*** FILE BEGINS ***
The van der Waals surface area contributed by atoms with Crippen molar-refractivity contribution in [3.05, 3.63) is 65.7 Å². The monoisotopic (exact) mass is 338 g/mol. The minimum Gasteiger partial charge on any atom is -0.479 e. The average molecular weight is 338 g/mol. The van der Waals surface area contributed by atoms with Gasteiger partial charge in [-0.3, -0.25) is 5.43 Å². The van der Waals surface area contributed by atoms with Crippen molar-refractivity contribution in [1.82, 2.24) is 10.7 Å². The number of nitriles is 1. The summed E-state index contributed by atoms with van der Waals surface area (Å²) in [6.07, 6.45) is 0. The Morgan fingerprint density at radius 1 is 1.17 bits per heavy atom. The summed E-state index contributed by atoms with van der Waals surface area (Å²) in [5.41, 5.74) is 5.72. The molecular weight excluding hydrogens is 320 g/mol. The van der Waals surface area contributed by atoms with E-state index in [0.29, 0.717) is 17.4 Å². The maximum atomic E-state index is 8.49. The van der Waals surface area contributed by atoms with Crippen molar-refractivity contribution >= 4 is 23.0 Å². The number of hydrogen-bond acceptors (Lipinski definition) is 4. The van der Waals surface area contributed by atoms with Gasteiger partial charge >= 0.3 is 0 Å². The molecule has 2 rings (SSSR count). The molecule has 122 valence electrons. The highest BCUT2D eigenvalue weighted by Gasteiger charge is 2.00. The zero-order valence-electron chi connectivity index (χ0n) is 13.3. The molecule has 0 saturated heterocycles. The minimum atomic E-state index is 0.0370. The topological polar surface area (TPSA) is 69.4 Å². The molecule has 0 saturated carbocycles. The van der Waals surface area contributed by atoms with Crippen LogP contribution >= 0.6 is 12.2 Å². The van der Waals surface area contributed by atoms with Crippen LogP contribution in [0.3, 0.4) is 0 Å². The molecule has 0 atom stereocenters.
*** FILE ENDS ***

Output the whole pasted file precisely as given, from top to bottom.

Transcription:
The van der Waals surface area contributed by atoms with Crippen molar-refractivity contribution in [3.05, 3.63) is 65.7 Å². The monoisotopic (exact) mass is 338 g/mol. The minimum Gasteiger partial charge on any atom is -0.479 e. The average molecular weight is 338 g/mol. The van der Waals surface area contributed by atoms with Gasteiger partial charge in [-0.3, -0.25) is 5.43 Å². The van der Waals surface area contributed by atoms with Crippen molar-refractivity contribution in [1.82, 2.24) is 10.7 Å². The number of nitriles is 1. The summed E-state index contributed by atoms with van der Waals surface area (Å²) in [6.07, 6.45) is 0. The Morgan fingerprint density at radius 1 is 1.17 bits per heavy atom. The summed E-state index contributed by atoms with van der Waals surface area (Å²) in [5.41, 5.74) is 5.72. The molecular weight excluding hydrogens is 320 g/mol. The van der Waals surface area contributed by atoms with E-state index in [0.29, 0.717) is 17.4 Å². The maximum atomic E-state index is 8.49. The van der Waals surface area contributed by atoms with Crippen molar-refractivity contribution >= 4 is 23.0 Å². The number of hydrogen-bond acceptors (Lipinski definition) is 4. The van der Waals surface area contributed by atoms with Gasteiger partial charge >= 0.3 is 0 Å². The molecule has 2 rings (SSSR count). The molecule has 122 valence electrons. The highest BCUT2D eigenvalue weighted by Gasteiger charge is 2.00. The zero-order valence-electron chi connectivity index (χ0n) is 13.3. The molecule has 0 saturated heterocycles. The minimum atomic E-state index is 0.0370. The topological polar surface area (TPSA) is 69.4 Å². The molecule has 0 saturated carbocycles. The van der Waals surface area contributed by atoms with Crippen LogP contribution >= 0.6 is 12.2 Å². The van der Waals surface area contributed by atoms with Crippen LogP contribution in [0.3, 0.4) is 0 Å². The molecule has 0 atom stereocenters.